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Kinase homology domain (KHD) phosphorylation is required for activation of guanylyl cyclase (GC)-A and -B. Phosphopeptide mapping identified multiple phosphorylation sites in GC-A and GC-B, but these approaches have difficulty identifying sites in poorly detected peptides. Here, a functional screen was conducted to identify novel sites. Conserved serines or threonines in the KHDs of phosphorylated receptor GCs were mutated to alanine and tested for reduced hormone to detergent activity ratios. Mutation of Ser-489 in GC-B to alanine but not glutamate reduced the activity ratio to 60% of wild type (WT) levels. Similar results were observed with Ser-473, the homologous site in GC-A. Receptors containing glutamates for previously identified phosphorylation sites (GC-A-6E and GC-B-6E) were activated to ~20% of WT levels but the additional glutamate substitution for S473 or S489 increased activity to near WT levels. Substrate-velocity assays indicated that GC-B-WT-S489E and GC-B-6E-S489E had lower Km values and that WT-GC-B-S489A, GC-B-6E and GC-B-6E-S489A had higher Km values than WT-GC-B. Homologous desensitization was enhanced when GC-A contained the S473E substitution, and GC-B-6E-S489E was resistant to inhibition by a calcium elevating treatment or protein kinase C activation--processes that dephosphorylate GC-B. Mass spectrometric detection of a synthetic phospho-Ser-473 containing peptide was 200-1300-fold less sensitive than other phosphorylated peptides and neither mass spectrometric nor (32)PO(4) co-migration studies detected phospho-Ser-473 or phospho-Ser-489 in cells. We conclude that Ser-473 and Ser-489 are Km-regulating phosphorylation sites that are difficult to detect using current methods.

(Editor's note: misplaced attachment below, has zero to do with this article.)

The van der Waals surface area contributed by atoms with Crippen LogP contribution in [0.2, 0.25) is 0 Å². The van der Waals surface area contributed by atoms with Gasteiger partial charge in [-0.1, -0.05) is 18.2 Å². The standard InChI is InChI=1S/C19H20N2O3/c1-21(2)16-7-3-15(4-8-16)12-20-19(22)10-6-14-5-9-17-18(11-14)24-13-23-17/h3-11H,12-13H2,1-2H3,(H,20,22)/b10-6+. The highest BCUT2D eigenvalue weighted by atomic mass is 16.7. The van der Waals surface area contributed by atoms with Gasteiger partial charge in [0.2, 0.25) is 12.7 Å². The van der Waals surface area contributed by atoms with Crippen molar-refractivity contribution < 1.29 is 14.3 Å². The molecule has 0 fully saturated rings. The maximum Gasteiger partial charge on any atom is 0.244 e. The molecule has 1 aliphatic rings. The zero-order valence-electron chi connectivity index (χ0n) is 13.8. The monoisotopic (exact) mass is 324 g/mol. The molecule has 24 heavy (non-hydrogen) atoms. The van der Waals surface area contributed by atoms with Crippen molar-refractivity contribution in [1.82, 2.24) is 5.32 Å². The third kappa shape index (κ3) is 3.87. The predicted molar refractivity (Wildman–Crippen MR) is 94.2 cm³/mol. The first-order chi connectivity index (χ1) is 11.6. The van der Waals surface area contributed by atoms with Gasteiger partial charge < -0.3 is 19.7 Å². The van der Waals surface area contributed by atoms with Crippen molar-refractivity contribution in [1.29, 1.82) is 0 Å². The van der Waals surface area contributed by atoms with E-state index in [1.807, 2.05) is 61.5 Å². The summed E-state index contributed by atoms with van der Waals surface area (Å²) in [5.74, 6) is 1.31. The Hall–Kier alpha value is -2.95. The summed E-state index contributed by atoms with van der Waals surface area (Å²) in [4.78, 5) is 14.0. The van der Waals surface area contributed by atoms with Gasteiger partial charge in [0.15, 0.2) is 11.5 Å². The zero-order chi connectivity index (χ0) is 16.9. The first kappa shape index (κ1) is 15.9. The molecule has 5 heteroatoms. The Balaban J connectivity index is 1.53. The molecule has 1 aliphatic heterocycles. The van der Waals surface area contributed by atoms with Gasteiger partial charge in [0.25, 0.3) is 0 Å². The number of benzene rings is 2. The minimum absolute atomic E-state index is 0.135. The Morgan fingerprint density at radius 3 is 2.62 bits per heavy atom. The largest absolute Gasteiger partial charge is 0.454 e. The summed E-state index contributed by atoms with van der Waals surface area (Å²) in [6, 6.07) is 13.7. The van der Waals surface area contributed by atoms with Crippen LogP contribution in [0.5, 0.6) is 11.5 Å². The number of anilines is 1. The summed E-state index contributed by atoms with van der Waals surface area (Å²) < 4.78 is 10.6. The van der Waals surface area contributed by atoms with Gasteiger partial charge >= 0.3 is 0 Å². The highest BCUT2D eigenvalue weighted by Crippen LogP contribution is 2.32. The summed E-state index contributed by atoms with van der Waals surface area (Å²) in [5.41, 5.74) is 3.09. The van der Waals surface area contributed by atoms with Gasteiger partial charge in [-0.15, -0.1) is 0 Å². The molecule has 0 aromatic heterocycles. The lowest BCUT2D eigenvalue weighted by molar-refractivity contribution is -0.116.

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SH3BP4 is a negative regulator of amino acid-Rag GTPase-mTORC1 signaling.
Mol. Cell
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Amino acids stimulate cell growth and suppress autophagy through activation of mTORC1. The activation of mTORC1 by amino acids is mediated by Rag guanosine triphosphatase (GTPase) heterodimers on the lysosome. The molecular mechanism by which amino acids regulate the Rag GTPase heterodimers remains to be elucidated. Here, we identify SH3 domain-binding protein 4 (SH3BP4) as a binding protein and a negative regulator of Rag GTPase complex. SH3BP4 binds to the inactive Rag GTPase complex through its Src homology 3 (SH3) domain under conditions of amino acid starvation and inhibits the formation of active Rag GTPase complex. As a consequence, the binding abrogates the interaction of mTORC1 with Rag GTPase complex and the recruitment of mTORC1 to the lysosome, thus inhibiting amino acid-induced mTORC1 activation and cell growth and promoting autophagy. These results demonstrate that SH3BP4 is a negative regulator of the Rag GTPase complex and amino acid-dependent mTORC1 signaling.
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Deep metaproteomic analysis of human salivary supernatant.
Proteomics